Hi Barbara: This question involves me, my husband, our 6-year-old son, and my in-laws (my son's grandparents) who live in another country.
My husband and I both like the idea of my husband and son going to visit my husband's parents. With the travel and time adjustment, we were thinking of them going for a month. I am the primary breadwinner and am self-employed; I cannot be gone for this long.
My son has become very concerned about how much time he has with me. We have a very good work/life balance and spend quality time together playing games, talking, coloring, cooking. However, my son get very teary when I go out to do things. I had a four-session book group and he cried each time. My son and husband have a good time together, but my son has expressed that it makes him sad not to have all the time he thinks he should have with me (which is always). He loves school and does great, but says he'd rather just be home with me. He is overall a very happy kid.
We asked what he thought of this trip, and while he loves being with his grandparents, he says he doesn't want to go without me. One part of me says to go ahead and send him off with his dad for a trip that is sure to be quite fun. The other part of me worries that I will traumatize him by sending him off for this visit.
I'd love to know your opinion.
From: Bear's mama, Revere
Dear Bear's Mama,
It sounds like a wonderful opportunity. They should go. It won't traumatize him. Here are some ways you can help him:
(1) Be clear that to go or not to go on this trip is a decision for the parents to make, not for him; that you heard his misgivings, but you think it will be a wonderful for him; that you will miss him, and he will miss you, but you know he will be loved by his grandparents and well-cared for by his dad; that while he is gone, you will be busy with your work, and he will be busy exploring and meeting relatives.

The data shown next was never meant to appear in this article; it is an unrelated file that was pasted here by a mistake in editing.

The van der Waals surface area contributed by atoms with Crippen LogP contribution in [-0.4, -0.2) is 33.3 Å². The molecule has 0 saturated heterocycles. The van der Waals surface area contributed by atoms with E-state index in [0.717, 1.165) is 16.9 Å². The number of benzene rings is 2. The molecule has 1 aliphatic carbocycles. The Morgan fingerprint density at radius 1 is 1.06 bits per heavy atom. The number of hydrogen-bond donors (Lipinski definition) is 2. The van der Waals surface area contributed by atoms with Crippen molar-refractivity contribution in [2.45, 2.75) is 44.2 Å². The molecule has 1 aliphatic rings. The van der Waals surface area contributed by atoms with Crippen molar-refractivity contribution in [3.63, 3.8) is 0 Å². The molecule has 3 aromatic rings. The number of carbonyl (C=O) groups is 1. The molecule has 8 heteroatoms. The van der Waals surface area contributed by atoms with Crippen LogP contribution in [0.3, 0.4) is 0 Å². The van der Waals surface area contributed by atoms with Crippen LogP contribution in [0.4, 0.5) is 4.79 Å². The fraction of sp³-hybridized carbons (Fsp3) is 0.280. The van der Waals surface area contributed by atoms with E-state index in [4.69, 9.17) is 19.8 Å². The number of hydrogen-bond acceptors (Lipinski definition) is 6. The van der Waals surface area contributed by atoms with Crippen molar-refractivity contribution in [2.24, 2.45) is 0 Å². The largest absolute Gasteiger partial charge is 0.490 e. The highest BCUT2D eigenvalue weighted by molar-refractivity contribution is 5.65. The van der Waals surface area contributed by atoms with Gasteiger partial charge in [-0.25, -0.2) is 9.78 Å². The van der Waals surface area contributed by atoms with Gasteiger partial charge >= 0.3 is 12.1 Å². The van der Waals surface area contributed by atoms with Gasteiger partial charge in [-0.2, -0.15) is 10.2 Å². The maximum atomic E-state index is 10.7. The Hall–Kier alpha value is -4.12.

(2) Make a plan together for how you will stay in touch. Can you Skype? Ask him to keep a "journal:" he could draw pictures of his favorite activity of the day, dictate to dad what he's thinking, or write his own list (inventive spelling and all) of the good and bad of.....just about anything. Think up some categories together for him to write about (food, cousins, weather) and suggest that you will put it together into a book when he comes home. (Great way to promote his literacy as well!) And of course, you will do something similar from your end.
(3) Plan an activity or two to do before he goes, something special for just the two of you. Take a few pictures that he can take with him. Give him something of yours -- a scarf is good -- that might have your perfume on it, so that he can cuddle with it if he misses you.
(4) Between now and when they leave, learn to tolerate his expressions of, "I don't want to go without you." Our instinct is to say things like, "Oh, you'll be fine! It'll be fun!" Instead, grant him is wish in fantasy: "You really wish I could come with you, don't you? I wish I could come, too. It would be fun, huh?" If he has a chance to wallow in the feelings he's having in the moment, he'll be more able to move on. Wait a while before you add the "but:" "But I know you'll be fine." "But next trip, maybe I'll be able to go, too." "But you'll have such great stories to tell me!"
(5) Make a book for him before he goes of all the fun things he will do, and of what you will be doing while he is gone. (Write it in third person.) Include what will stay the same in his life: "Daddy will read a story at bedtime every night, just like at home." Also include something like this (which is the real point of the whole thing): "Sometimes Mama will miss X. When she does, she will look at his picture and that will make her smile, and she will remind herself about all the fun they will have when he comes home." And: "Sometimes X will miss Mama. When he does, he will ........" and suggest a few things he can do. On a personal note, when my son was 3, I had to go to the USSR on an assignment. I was going to be gone nearly two weeks, and I was a wreck. So I made a book, "Mama goes on a trip." Nothing formal -- I put binder holes in the pages and "bound" it with ribbon. I'm told he wanted to read it every day and that it really helped.
The trick is to not to be a Pollyanna, not to falsely say you won't miss him or vice versa, but to acknowledge there will be some sad feelings and show that there are ways to cope.
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